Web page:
• In a single day, former professional triathlete Lisa Birk learned she couldn’t have children and that she had breast cancer. “Where do you go from there?” she asks. For Birk, who swims three miles, runs 10 miles and cycles every day, the answer  ultimately was a decision to take control of her cancer care. Afte...
  • More and more people are surviving cancer, thanks to advanced cancer treatments and screening tools. Today there are nearly 14.5 million cancer survivors in the United States. But in up to 20 percent of cancer patients, the disease ultimately spreads to their brain. Each year, nearly 170,000 new cases of brain ...
  • Cancer cells are masters of survival. Despite excessive damage to their most basic workings and the constant vigilance of the body’s immune system, they manage to persevere. Much of this extraordinary ability to survive falls under the control of proteins bearing the name STAT, short for signal transducer and a...
  • One person receives the breast cancer diagnosis, but the cancer affects the entire family. Couples, in particular, can find the diagnosis and treatment challenging, especially if they have traditional male/female communication styles. “Though every individual is unique, men and women often respond differently d...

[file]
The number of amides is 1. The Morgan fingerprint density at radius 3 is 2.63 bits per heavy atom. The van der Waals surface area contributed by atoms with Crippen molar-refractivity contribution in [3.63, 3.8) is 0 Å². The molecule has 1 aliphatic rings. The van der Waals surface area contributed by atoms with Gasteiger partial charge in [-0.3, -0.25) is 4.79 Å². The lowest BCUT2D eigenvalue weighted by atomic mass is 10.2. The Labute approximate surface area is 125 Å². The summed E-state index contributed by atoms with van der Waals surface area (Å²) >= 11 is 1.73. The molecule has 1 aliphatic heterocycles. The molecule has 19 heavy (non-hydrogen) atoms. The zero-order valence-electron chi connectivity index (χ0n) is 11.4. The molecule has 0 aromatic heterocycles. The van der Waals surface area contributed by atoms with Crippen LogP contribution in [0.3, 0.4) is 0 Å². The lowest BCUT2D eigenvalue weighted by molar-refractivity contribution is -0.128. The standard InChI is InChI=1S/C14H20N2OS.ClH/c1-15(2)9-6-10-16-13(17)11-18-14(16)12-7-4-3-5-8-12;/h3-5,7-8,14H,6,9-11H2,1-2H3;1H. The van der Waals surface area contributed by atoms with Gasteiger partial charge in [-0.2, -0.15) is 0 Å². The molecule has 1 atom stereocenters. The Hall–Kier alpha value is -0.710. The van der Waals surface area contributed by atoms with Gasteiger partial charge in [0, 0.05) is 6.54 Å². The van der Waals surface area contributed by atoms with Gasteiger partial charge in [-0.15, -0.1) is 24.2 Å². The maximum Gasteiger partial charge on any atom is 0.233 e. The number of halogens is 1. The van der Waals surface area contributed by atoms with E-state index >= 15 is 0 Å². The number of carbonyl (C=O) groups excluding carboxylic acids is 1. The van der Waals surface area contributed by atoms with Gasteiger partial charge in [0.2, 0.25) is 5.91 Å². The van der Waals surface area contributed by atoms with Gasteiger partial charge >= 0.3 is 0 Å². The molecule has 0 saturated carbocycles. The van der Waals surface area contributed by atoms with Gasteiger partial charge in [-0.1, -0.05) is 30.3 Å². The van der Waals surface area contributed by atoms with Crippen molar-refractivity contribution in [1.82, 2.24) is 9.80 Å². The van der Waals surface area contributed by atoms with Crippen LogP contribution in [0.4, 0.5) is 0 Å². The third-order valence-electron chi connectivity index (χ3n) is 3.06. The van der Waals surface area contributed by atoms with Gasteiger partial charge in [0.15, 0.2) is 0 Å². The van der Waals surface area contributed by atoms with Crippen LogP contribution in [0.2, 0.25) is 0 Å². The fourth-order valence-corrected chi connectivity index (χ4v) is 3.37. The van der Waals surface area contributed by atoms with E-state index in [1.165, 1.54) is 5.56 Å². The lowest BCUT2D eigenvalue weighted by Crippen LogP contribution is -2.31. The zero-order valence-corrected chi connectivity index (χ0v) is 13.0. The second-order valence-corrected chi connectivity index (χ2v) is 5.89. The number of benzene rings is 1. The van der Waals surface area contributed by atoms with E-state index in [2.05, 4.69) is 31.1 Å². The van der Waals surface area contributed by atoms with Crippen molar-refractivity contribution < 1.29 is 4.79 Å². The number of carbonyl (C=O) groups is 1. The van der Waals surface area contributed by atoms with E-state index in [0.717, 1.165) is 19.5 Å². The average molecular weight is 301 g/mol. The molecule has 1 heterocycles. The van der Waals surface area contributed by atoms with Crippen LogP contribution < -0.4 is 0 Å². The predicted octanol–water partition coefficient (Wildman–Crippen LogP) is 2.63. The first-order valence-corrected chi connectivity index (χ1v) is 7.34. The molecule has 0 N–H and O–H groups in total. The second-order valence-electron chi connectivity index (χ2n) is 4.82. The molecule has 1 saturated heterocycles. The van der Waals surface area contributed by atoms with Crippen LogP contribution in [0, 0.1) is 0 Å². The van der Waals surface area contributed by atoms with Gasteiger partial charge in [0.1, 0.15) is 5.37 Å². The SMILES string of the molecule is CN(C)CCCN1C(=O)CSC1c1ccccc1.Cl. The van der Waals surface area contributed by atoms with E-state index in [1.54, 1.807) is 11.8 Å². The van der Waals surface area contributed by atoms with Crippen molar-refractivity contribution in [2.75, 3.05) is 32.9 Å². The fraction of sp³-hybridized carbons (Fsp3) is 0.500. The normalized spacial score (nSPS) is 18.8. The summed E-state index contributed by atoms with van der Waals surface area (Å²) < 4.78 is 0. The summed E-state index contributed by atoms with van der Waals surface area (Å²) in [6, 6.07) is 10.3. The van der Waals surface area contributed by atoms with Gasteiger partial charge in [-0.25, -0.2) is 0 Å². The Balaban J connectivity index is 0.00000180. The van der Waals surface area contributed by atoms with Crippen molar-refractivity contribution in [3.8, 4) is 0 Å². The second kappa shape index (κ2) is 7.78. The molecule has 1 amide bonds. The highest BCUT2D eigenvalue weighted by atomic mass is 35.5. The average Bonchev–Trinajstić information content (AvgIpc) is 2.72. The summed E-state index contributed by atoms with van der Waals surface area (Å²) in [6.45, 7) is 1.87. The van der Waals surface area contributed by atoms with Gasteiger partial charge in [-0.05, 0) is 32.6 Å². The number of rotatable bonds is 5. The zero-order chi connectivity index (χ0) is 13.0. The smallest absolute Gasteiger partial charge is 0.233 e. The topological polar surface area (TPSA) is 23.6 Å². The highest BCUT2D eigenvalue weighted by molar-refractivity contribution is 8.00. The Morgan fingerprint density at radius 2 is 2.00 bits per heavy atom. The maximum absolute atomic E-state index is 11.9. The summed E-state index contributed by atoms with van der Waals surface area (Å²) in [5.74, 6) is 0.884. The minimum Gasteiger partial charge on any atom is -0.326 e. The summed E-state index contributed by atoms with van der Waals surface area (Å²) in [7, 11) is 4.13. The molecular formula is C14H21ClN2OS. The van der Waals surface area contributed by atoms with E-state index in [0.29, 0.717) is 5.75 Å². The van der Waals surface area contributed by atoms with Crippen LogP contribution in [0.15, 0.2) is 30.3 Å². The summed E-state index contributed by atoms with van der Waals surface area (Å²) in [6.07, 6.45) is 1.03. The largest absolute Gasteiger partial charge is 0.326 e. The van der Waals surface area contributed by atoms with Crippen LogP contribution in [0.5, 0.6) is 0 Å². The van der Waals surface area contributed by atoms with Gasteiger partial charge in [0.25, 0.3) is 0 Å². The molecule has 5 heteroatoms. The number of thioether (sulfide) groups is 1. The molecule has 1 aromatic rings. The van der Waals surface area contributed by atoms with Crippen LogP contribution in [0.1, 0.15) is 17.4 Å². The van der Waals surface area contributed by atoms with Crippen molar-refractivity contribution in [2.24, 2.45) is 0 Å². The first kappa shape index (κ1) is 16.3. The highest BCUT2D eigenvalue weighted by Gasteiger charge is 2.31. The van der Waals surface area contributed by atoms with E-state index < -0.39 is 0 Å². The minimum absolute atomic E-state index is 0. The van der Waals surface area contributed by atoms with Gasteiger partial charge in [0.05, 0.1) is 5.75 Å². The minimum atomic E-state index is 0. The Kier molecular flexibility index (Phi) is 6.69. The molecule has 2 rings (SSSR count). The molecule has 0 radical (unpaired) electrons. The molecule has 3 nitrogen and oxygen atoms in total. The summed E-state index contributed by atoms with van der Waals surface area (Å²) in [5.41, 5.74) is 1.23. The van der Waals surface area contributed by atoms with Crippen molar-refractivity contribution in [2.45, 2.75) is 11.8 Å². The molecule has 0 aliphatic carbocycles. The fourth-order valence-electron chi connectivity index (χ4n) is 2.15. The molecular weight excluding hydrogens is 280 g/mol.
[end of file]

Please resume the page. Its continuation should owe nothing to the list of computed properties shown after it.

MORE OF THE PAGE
• Here’s a statistic you’ll hear and read frequently over the next month: One in eight women born in the United States will develop breast cancer at some point in her lifetime. Although this statement is accurate, based on breast cancer incidence rates in 2013, it’s often misunderstood. Leslie Bernstein, Ph.D., d...
  • This time of year, how can anyone not think pink? Through the power of pastel packaging, October has been etched permanently into the American public’s consciousness as Breast Cancer Awareness Month. The color pink is now synonymous with breast cancer. Suffice to say, awareness has been raised. Now itR...